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be made public so that the people and media organizations can supervise the government's efforts to more fully and more effectively. this will also in a way force enterprises and government to firm up our own responsibilities. and help the people to take some precautionary measures. since we breathe the same air, we have to work hard together. everyone should pitch in, and as far as the government is concerned, we will show greater resolve and take actions to reassure the peoples, thank you. [speaking chinese] >> translator: china's websites, mr. bremer can you talked a lot about the goals and the best of reform. we pay close attention to the reform of the reeducation through labor system. mr. premier, is there a timetable for reforming it? [speaking chinese] >> translator: let me answer your question very precise. the relevant authorities are working intensively on the plan to reform the reeducation through labor system. and the plan might be unveiled before the end of the year. thank you. [speaking chinese] [speaking chinese] >> translator: i noticed one detail, mr. premier. in the cou
to no state. attacking states, laying low state governments, depleting the taliban, defeating al qaeda -- iraq. it will not stop it because terrorism, like sustainability, like markets, are interdependent in their character. so what we have created in the beginning of the 21st century is a deep asymmetry between the challenges we face and the political response the political institutions we have to respond to that. every challenge is interdependent, global cross frontier, and the primary political actors that respond are bounded, frontiered, independent nation states. and in that asymmetry, you can see the dysfunction of the modern world. we watch, for example, starting four or five years in copen hagueen and going through mexico city and dubai and nations came together to renew the kyoto protocol already out of term of the date. at least to embrace that antiquated document and failing to do so. and going home and saying that is because our sovereignty says china said the u.s., says now canada, even leaders on keogh know doesn't permit us to monitor, to report to international body, doesn't pe
's effectiveness in supervising governments expenditure and revenues, improve the structure of government expenditure and revenue. and in favor of area that will have direct benefit for the people's lives. and the financial sector we will pursue market-oriented reform of the interest rate and of the exchange rate. we will develop a multitiered capital market and raise the share of direct financing. we will also protect the lawful rights and interests of investors, especially small and medium investor your we will also drive economic transformation. the important thing is to further open up the services sector. of course, looking ahead, our trade, especially trading goods, will continue to grow and even at high speed in the years ahead. that will create enormous opportunities for the world, and help chinese enterprises to upgrade themselves in the course of fair competition. [speaking chinese] [speaking chinese] >> translator: will improve people's well being, and to do that we need to reform the income distribution system. we need to confront the two biggest gaps in chinese society. the g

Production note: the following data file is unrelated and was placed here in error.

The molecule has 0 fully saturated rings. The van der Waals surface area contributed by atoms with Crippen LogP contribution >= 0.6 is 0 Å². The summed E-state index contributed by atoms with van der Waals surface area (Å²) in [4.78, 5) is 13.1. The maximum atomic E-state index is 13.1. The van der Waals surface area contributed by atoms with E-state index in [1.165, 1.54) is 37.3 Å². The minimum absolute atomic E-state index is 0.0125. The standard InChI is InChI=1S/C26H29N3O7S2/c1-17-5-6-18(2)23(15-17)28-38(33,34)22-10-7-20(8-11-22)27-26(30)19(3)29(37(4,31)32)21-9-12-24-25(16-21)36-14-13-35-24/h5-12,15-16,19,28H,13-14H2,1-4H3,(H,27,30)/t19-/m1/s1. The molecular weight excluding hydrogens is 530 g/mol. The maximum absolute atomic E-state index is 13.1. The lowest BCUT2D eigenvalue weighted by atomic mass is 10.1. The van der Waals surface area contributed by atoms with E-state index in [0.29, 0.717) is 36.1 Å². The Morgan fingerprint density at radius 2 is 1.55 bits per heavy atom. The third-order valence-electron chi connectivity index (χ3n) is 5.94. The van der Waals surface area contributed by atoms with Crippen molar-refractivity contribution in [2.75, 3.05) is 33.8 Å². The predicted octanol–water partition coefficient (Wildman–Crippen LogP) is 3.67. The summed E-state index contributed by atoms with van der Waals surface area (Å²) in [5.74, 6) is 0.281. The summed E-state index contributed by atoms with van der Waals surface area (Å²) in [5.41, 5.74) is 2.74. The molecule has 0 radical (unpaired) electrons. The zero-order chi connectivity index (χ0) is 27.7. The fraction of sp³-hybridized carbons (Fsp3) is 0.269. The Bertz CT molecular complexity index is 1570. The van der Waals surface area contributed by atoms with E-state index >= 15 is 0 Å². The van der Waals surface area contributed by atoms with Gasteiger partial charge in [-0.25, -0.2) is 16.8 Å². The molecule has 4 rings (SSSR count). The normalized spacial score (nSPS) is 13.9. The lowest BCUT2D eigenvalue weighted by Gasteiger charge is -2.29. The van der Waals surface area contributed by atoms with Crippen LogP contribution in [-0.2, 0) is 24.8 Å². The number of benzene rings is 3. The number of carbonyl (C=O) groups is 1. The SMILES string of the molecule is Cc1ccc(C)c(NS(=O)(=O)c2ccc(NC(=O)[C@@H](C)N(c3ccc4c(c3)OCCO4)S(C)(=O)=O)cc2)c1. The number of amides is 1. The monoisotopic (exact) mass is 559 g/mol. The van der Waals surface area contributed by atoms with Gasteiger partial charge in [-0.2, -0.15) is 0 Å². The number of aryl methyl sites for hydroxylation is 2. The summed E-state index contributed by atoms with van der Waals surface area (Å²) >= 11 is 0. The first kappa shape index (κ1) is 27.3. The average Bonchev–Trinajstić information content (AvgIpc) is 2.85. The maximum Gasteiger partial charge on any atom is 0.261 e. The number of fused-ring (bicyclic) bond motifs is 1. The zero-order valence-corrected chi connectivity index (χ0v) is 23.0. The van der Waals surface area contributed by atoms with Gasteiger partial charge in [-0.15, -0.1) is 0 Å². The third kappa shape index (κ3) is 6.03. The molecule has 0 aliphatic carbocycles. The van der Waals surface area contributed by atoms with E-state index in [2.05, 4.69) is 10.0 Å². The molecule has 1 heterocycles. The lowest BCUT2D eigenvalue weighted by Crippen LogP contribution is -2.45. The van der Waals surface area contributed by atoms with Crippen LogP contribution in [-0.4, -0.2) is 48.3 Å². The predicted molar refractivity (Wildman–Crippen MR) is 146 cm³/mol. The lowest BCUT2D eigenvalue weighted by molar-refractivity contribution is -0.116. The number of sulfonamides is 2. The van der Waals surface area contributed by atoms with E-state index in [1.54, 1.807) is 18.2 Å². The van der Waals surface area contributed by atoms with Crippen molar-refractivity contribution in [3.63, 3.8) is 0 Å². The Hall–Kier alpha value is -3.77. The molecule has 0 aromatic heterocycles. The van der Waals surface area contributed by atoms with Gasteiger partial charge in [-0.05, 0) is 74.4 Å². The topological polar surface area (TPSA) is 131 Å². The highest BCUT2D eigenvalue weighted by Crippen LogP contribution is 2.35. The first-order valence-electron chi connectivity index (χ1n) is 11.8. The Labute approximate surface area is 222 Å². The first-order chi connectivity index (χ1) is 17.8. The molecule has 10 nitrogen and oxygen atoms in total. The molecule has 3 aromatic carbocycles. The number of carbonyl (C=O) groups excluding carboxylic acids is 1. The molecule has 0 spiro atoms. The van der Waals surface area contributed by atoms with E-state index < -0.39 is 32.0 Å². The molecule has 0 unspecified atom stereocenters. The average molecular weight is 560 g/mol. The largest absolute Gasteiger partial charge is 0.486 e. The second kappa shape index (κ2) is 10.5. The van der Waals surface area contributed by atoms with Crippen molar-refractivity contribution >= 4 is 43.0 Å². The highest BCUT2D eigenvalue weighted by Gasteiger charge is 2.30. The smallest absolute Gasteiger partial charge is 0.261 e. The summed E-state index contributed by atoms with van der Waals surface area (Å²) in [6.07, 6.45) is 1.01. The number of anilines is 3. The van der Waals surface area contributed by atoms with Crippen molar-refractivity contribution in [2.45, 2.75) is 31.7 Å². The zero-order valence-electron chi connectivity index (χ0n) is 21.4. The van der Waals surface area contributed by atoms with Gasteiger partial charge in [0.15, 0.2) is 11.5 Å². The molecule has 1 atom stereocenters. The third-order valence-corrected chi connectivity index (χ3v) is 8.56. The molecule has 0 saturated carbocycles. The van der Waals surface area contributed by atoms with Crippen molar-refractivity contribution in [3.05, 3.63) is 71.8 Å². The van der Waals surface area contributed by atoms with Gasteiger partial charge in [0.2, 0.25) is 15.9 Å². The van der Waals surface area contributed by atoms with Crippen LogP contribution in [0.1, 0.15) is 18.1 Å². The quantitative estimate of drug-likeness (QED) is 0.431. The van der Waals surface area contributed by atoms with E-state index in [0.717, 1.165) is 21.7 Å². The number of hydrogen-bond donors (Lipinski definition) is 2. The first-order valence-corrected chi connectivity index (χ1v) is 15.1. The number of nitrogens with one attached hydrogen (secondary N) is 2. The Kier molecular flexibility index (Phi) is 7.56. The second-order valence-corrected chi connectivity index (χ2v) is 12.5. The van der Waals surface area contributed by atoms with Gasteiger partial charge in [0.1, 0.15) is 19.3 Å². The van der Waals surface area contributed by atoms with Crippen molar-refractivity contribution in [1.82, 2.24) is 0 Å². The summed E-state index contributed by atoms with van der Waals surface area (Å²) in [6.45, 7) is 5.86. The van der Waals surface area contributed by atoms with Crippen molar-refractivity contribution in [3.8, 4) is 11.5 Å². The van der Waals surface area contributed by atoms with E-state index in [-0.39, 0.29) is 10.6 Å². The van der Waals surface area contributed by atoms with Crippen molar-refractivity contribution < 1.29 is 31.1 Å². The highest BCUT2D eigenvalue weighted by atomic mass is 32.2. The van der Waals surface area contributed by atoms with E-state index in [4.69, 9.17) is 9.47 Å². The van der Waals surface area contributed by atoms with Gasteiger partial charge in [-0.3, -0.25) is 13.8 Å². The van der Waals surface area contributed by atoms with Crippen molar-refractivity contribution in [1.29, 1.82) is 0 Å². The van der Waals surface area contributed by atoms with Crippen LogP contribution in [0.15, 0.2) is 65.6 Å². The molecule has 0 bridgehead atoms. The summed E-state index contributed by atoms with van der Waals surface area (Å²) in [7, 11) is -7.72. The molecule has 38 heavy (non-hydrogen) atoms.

that the government had any role in the financial crisis, it was in failing to regulate adequately either those institutions or the mortgage originators who profited by selling mortgages to people who couldn't afford them. the book traces the influence of this narrative into the specific provisions of the dodd-frank act. i argue in the book that this narrative is false. it was bad history, and it produced worse policy. it is certainly true that the private sector had some role in the financial crisis, but this was relatively minor when compared to the government's effort throughout the clinton and in part of the bush administrations to degrade mortgage standards in order to increase home ownership. this contrary view was never put before the american people in time for its implications to be considered in the debate over dodd-frank. if that debate had occurred, it's unlikely that the dodd-frank act would have been enacted in anything like its current form. now, why did this debate not occur? why was there no competition in ideas on this matter? that is what i'll largely talk about today. for th
governors in jail, it's one of the most corrupt governments not just in the country -- time magazine rated the most corrupt goth -- governments in the world. number one was venezuela, number two was north korea, number three was illinois. [laughter] now, illinois' really bad, but if i take a drive about an hour and a half north on i-94, i start to get a smile on my face, and i pass into the dairy state. [cheers and applause] i get a smile because i know i'm in a state that has a leader. a state that has a leader that stood up to special interests, that looked the unions in the eye and made reforms that were not really popular at the time but are now proven effective. conservatives across the country could look to the governor of wisconsin as a model that you could be courageous, be called out, go to a recall and win with more votes than you did the last time. [cheers and applause] as a student, we need more leaders like scott walker. and as conservatives, we need to promote people like scott walker to run for office and encourage them to continue. ladies and gentlemen, i am honored to intr